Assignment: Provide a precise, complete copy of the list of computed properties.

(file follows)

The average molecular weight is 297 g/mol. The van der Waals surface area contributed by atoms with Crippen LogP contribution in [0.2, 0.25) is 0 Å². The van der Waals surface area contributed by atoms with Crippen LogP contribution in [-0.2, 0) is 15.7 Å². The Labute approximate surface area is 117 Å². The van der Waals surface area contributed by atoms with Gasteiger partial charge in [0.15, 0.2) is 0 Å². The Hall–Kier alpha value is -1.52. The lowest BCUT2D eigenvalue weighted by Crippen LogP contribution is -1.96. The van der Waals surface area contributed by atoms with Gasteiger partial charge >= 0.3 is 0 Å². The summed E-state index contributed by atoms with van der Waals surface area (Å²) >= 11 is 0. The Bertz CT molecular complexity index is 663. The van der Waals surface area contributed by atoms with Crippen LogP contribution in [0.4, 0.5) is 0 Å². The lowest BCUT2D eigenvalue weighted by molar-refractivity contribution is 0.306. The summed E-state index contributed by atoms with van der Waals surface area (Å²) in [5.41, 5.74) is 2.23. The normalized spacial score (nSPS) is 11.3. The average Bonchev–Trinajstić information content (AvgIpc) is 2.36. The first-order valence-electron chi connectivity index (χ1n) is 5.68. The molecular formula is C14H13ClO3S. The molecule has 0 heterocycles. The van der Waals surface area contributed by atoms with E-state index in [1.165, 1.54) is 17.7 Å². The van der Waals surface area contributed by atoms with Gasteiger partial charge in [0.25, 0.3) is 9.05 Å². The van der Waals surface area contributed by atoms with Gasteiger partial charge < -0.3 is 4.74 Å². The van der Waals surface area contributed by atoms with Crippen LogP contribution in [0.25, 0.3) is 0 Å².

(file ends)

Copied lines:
The average molecular weight is 297 g/mol. The van der Waals surface area contributed by atoms with Crippen LogP contribution in [0.2, 0.25) is 0 Å². The van der Waals surface area contributed by atoms with Crippen LogP contribution in [-0.2, 0) is 15.7 Å². The Labute approximate surface area is 117 Å². The van der Waals surface area contributed by atoms with Gasteiger partial charge in [0.15, 0.2) is 0 Å². The Hall–Kier alpha value is -1.52. The lowest BCUT2D eigenvalue weighted by Crippen LogP contribution is -1.96. The van der Waals surface area contributed by atoms with Gasteiger partial charge >= 0.3 is 0 Å². The summed E-state index contributed by atoms with van der Waals surface area (Å²) >= 11 is 0. The Bertz CT molecular complexity index is 663. The van der Waals surface area contributed by atoms with Crippen LogP contribution in [0.4, 0.5) is 0 Å². The lowest BCUT2D eigenvalue weighted by molar-refractivity contribution is 0.306. The summed E-state index contributed by atoms with van der Waals surface area (Å²) in [5.41, 5.74) is 2.23. The normalized spacial score (nSPS) is 11.3. The average Bonchev–Trinajstić information content (AvgIpc) is 2.36. The first-order valence-electron chi connectivity index (χ1n) is 5.68. The molecular formula is C14H13ClO3S. The molecule has 0 heterocycles. The van der Waals surface area contributed by atoms with E-state index in [1.165, 1.54) is 17.7 Å². The van der Waals surface area contributed by atoms with Gasteiger partial charge in [0.25, 0.3) is 9.05 Å². The van der Waals surface area contributed by atoms with Gasteiger partial charge < -0.3 is 4.74 Å². The van der Waals surface area contributed by atoms with Crippen LogP contribution in [0.25, 0.3) is 0 Å².